## Find the intersection of two unsorted arrays - Interview Problem Difficulty Level : Medium

#### Understanding the Problem

Problem Description: Given two integer arrays A[] and B[] of size m and n, respectively. We need to find the intersection of these two arrays. The intersection of two arrays is a list of distinct numbers which are present in both the arrays. The numbers in the intersection can be in any order.

For example

Input: A[] = {1,4,3,2,5, 8,9} , B[] = {6,3,2,7,5}

Output: {3,2,5}

Input : A[] = {3,4,6,7,10, 12, 5}, B[] = {7,11,15, 18}

Output: {7}

Possible follow-up questions to ask the interviewer:-

1. Can you modify the arrays? (Ans: Yes)
2. What are the constraints on the length and elements of the array? (Ans: m>n, 1 <= m,n <= 10^5, -10^5 <= A[i], B[i] <= 10^5)
3. Can there be repeated elements in the array or between the arrays? (Ans: Yes, the possibility exists)

#### Designing efficient solutions

We are discussing four ways to solve this problem :

1. Brute force: Use nested loops
2. Sorting and binary search
3. Sorting and two-pointer approach
4. Using a Hash Table

#### 1. Brute Force: Use nested loops

For each element in A[], perform a linear search on B[]. Keep on adding the common elements to a list. To make sure the numbers in the list are unique, either check before adding new numbers to list or remove duplicates from the list after adding all numbers.

Pseudo-Code
``````int[] findIntersection(int A[], int B[], int m, int n)
{
int ans[]

for ( i = 0 to m-1 )
{
for ( j = 0 to n-1 )
{
if ( A[i] == B[j] )
if ( A[i] not in ans)
}
}

return ans
}``````
Complexity Analysis

There are two loops in the solution where the outer loop runs n times and the inner loop runs m times. So in the worst case, time complexity = O(m*n).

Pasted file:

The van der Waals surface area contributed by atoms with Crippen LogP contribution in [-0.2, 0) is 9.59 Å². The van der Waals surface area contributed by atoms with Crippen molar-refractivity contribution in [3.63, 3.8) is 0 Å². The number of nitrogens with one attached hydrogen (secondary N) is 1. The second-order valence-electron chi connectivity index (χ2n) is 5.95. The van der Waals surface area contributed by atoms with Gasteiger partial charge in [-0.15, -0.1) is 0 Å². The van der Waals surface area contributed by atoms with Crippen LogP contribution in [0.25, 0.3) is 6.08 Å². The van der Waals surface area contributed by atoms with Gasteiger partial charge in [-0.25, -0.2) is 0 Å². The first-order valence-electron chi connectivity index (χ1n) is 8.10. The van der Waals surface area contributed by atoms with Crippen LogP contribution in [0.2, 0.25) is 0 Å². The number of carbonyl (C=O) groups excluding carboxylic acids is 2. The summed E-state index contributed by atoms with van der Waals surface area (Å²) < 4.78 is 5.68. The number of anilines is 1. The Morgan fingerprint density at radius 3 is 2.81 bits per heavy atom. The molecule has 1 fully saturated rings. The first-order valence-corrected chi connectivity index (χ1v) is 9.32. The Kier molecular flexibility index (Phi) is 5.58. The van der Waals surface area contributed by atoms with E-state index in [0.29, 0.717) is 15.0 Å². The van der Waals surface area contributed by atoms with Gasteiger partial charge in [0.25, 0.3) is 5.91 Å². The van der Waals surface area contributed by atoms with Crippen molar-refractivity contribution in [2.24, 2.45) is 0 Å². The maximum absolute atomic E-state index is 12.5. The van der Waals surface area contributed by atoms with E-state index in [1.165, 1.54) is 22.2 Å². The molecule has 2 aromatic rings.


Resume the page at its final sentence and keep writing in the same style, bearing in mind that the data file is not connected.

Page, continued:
Space Complexity: worst-case = O(1) (Why? Some space is being consumed by answer list. Why isn't it taken into consideration?)

Critical ideas to think!
• What would be the time and space complexity of removing duplicates from n size array?
• How can we improve the time complexity?

#### 2. Sorting and binary search

In the brute force approach, we select elements from array A[] and linearly search for them in array B[]. We could increase the efficiency of searching the elements if we sort B[] and apply binary search to search for the elements. Binary Search takes O(logn) time complexity.

Solution Steps
2. Sort B[] array in increasing order.
3. Search for each element in A[] in the sorted array B[]
4. If the element if found, add it to the answer list
Pseudo-Code
``````bool binary_search(int B[], int n, int K)
{
int low = 0, high = n

while( low <= high )
{
int mid = low + ( high - low ) / 2

if( B[mid] == K )
return True

else if( B[mid] > K )
high = mid - 1

else
low = mid + 1
}

return false
}

int[] findIntersection(int A[], int B[], int m, int n)
{
int ans[]
sort(B,n)

for(i = 0 to m-1)
{
if(binary_search(B, n, A[i]))
}

return ans
}``````
Complexity Analysis

Time Complexity: Sorting array B[] + Searching for all elements of A[] in B[] = O(nlogn) + O(mlogn) = O(nlogn + mlogn)

Space Complexity: If we use merge sort, then space complexity is O(n), else if we use heap sort, space complexity is O(1).

Critical ideas to think!
• Here, we sorted the smaller array. What if we sort the bigger array for the solution? How does the time complexity changes?
• What would be the time and space complexity if we use quicksort? Compare different sorting algorithms
• What would be the space complexity if we use recursive binary search for the implementation?